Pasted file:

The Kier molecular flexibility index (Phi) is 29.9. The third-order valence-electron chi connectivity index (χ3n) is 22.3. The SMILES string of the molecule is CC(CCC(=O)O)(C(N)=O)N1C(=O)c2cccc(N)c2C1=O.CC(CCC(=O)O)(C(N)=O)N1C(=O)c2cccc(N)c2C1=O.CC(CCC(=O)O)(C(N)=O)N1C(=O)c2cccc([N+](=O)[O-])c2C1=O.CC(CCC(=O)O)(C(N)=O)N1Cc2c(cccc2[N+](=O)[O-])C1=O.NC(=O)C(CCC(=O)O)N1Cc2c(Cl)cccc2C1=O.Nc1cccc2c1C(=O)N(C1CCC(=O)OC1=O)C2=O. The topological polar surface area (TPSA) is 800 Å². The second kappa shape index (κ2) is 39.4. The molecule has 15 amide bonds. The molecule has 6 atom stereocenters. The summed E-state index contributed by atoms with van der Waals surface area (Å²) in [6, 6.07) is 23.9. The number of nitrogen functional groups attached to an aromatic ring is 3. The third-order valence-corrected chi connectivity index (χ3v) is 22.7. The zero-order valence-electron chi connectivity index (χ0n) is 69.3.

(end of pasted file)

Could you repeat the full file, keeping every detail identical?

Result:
The Kier molecular flexibility index (Phi) is 29.9. The third-order valence-electron chi connectivity index (χ3n) is 22.3. The SMILES string of the molecule is CC(CCC(=O)O)(C(N)=O)N1C(=O)c2cccc(N)c2C1=O.CC(CCC(=O)O)(C(N)=O)N1C(=O)c2cccc(N)c2C1=O.CC(CCC(=O)O)(C(N)=O)N1C(=O)c2cccc([N+](=O)[O-])c2C1=O.CC(CCC(=O)O)(C(N)=O)N1Cc2c(cccc2[N+](=O)[O-])C1=O.NC(=O)C(CCC(=O)O)N1Cc2c(Cl)cccc2C1=O.Nc1cccc2c1C(=O)N(C1CCC(=O)OC1=O)C2=O. The topological polar surface area (TPSA) is 800 Å². The second kappa shape index (κ2) is 39.4. The molecule has 15 amide bonds. The molecule has 6 atom stereocenters. The summed E-state index contributed by atoms with van der Waals surface area (Å²) in [6, 6.07) is 23.9. The number of nitrogen functional groups attached to an aromatic ring is 3. The third-order valence-corrected chi connectivity index (χ3v) is 22.7. The zero-order valence-electron chi connectivity index (χ0n) is 69.3.